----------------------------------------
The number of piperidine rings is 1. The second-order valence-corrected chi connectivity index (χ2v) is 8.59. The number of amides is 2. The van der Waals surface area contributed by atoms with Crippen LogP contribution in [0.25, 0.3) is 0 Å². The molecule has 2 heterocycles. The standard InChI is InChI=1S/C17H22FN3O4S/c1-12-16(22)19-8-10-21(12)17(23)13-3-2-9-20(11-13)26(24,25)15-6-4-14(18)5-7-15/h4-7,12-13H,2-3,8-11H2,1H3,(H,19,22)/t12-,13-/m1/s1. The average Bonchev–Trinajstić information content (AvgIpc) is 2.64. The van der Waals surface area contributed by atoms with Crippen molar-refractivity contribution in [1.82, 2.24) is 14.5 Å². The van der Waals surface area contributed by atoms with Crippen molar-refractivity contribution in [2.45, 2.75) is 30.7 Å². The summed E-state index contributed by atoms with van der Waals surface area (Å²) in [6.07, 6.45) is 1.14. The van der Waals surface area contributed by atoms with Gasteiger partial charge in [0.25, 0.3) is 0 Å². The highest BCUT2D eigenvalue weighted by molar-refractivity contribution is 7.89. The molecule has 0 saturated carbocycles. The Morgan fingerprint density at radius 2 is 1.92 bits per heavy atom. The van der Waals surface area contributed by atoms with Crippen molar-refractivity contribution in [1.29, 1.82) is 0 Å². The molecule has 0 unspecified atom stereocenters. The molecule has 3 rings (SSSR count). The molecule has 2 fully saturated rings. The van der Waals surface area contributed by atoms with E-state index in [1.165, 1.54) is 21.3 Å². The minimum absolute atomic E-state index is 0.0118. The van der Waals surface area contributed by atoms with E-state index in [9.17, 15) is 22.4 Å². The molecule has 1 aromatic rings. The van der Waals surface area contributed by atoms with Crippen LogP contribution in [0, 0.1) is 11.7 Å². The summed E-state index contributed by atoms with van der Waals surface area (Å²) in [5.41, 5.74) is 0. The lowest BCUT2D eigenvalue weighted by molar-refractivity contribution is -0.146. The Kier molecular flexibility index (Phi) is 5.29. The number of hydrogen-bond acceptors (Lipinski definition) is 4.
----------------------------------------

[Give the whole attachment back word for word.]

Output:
The number of piperidine rings is 1. The second-order valence-corrected chi connectivity index (χ2v) is 8.59. The number of amides is 2. The van der Waals surface area contributed by atoms with Crippen LogP contribution in [0.25, 0.3) is 0 Å². The molecule has 2 heterocycles. The standard InChI is InChI=1S/C17H22FN3O4S/c1-12-16(22)19-8-10-21(12)17(23)13-3-2-9-20(11-13)26(24,25)15-6-4-14(18)5-7-15/h4-7,12-13H,2-3,8-11H2,1H3,(H,19,22)/t12-,13-/m1/s1. The average Bonchev–Trinajstić information content (AvgIpc) is 2.64. The van der Waals surface area contributed by atoms with Crippen molar-refractivity contribution in [1.82, 2.24) is 14.5 Å². The van der Waals surface area contributed by atoms with Crippen molar-refractivity contribution in [2.45, 2.75) is 30.7 Å². The summed E-state index contributed by atoms with van der Waals surface area (Å²) in [6.07, 6.45) is 1.14. The van der Waals surface area contributed by atoms with Gasteiger partial charge in [0.25, 0.3) is 0 Å². The highest BCUT2D eigenvalue weighted by molar-refractivity contribution is 7.89. The molecule has 0 saturated carbocycles. The Morgan fingerprint density at radius 2 is 1.92 bits per heavy atom. The van der Waals surface area contributed by atoms with Crippen molar-refractivity contribution in [1.29, 1.82) is 0 Å². The molecule has 0 unspecified atom stereocenters. The molecule has 3 rings (SSSR count). The molecule has 2 fully saturated rings. The van der Waals surface area contributed by atoms with E-state index in [1.165, 1.54) is 21.3 Å². The minimum absolute atomic E-state index is 0.0118. The van der Waals surface area contributed by atoms with E-state index in [9.17, 15) is 22.4 Å². The molecule has 1 aromatic rings. The van der Waals surface area contributed by atoms with Crippen LogP contribution in [0, 0.1) is 11.7 Å². The summed E-state index contributed by atoms with van der Waals surface area (Å²) in [5.41, 5.74) is 0. The lowest BCUT2D eigenvalue weighted by molar-refractivity contribution is -0.146. The Kier molecular flexibility index (Phi) is 5.29. The number of hydrogen-bond acceptors (Lipinski definition) is 4.